“The partnership working with Ceredigion Council, Public Health Wales and Hywel Dda University Health Board meant that the multiagency team allowed us to offer the best support for the families in their time of need.”

Minister for Social Justice Jane Hutt has thanked Wales households who have come forward to offer their homes for Ukrainians fleeing the war and has encouraged more households to provide this vital support.

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Ammanford suffer narrow loss against Newport



AMMANFORD suffered their third successive defeat at home to second placed Newport by the narrowest of margins, just three runs separating the sides in a 500 run thriller at the Park.

Newport won the toss and elected to take first knock. Their innings was defined by a 148 run middle order partnership between Imran Hassan (112no) and Mujahid Ilyas (57).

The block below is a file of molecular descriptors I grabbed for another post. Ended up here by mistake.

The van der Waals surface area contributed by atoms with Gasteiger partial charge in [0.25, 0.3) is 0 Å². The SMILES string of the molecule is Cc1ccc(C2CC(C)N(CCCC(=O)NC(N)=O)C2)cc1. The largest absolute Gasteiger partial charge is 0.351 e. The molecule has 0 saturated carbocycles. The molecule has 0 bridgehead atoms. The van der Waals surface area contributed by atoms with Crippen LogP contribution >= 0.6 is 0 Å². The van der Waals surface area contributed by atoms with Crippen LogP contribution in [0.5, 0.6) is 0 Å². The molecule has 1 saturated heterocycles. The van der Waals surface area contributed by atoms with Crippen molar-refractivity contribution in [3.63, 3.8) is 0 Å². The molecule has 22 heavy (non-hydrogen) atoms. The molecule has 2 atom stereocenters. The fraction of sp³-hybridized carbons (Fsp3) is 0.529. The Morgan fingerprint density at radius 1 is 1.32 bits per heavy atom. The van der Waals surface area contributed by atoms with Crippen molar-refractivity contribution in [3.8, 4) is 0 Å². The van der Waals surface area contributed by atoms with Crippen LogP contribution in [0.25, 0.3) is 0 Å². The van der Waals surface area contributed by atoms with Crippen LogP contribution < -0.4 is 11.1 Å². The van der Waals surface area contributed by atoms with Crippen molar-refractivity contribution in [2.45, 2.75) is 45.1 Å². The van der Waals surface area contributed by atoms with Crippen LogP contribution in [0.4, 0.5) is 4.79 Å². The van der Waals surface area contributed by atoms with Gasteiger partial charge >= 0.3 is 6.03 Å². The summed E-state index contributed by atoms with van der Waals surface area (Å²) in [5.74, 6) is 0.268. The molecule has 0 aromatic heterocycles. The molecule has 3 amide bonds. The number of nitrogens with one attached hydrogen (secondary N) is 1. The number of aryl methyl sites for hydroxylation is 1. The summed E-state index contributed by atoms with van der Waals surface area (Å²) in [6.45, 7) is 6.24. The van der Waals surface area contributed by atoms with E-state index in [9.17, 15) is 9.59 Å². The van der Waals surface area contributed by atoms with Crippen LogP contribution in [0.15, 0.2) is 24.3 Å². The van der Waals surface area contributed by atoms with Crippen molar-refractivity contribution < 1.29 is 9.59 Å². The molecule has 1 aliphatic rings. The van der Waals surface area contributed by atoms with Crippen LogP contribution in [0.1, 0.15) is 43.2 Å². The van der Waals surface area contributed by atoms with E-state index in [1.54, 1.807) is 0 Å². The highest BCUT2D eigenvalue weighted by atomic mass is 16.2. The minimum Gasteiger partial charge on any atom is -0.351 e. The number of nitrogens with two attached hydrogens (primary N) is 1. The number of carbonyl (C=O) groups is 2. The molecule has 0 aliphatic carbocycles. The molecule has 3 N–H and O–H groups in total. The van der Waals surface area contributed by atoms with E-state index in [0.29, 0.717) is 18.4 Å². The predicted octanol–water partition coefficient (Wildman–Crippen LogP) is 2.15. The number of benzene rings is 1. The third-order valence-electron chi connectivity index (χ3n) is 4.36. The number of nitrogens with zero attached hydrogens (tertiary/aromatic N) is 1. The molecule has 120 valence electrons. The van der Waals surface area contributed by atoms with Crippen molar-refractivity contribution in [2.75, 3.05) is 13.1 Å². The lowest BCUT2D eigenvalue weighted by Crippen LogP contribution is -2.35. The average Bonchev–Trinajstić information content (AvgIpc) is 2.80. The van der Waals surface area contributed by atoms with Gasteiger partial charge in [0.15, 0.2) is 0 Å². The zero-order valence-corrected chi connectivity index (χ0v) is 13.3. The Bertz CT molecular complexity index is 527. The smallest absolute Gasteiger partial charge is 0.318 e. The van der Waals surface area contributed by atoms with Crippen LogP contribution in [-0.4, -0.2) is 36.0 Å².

Ammanford were looking down the barrel of another 300+ target until the return of Saihaj Jaspal (3-26) and Dan Roberts (1-32) to the attack slowed down the run rate. Owen Davies and Josef Davies also picked up a wicket each as Newport closed on a hefty 259 for 6.

Ammanford’s response began perfectly with a 131 run opening partnership between Kurtis Marsh (78) and Andrew Salter (44).

Dan Roberts continued the good work but four wickets fell in quick succession before the arrival of skipper Alun Evans at the crease.

The match was well within Ammanford’s grasp had these two managed to stay together but the departure of Roberts (39) left the burden firmly on Evans’s experienced shoulders.

An unbeaten 43 from the captain wasn’t quite sufficient and Ammanford fell an agonising three runs short of their target on 256 for 8.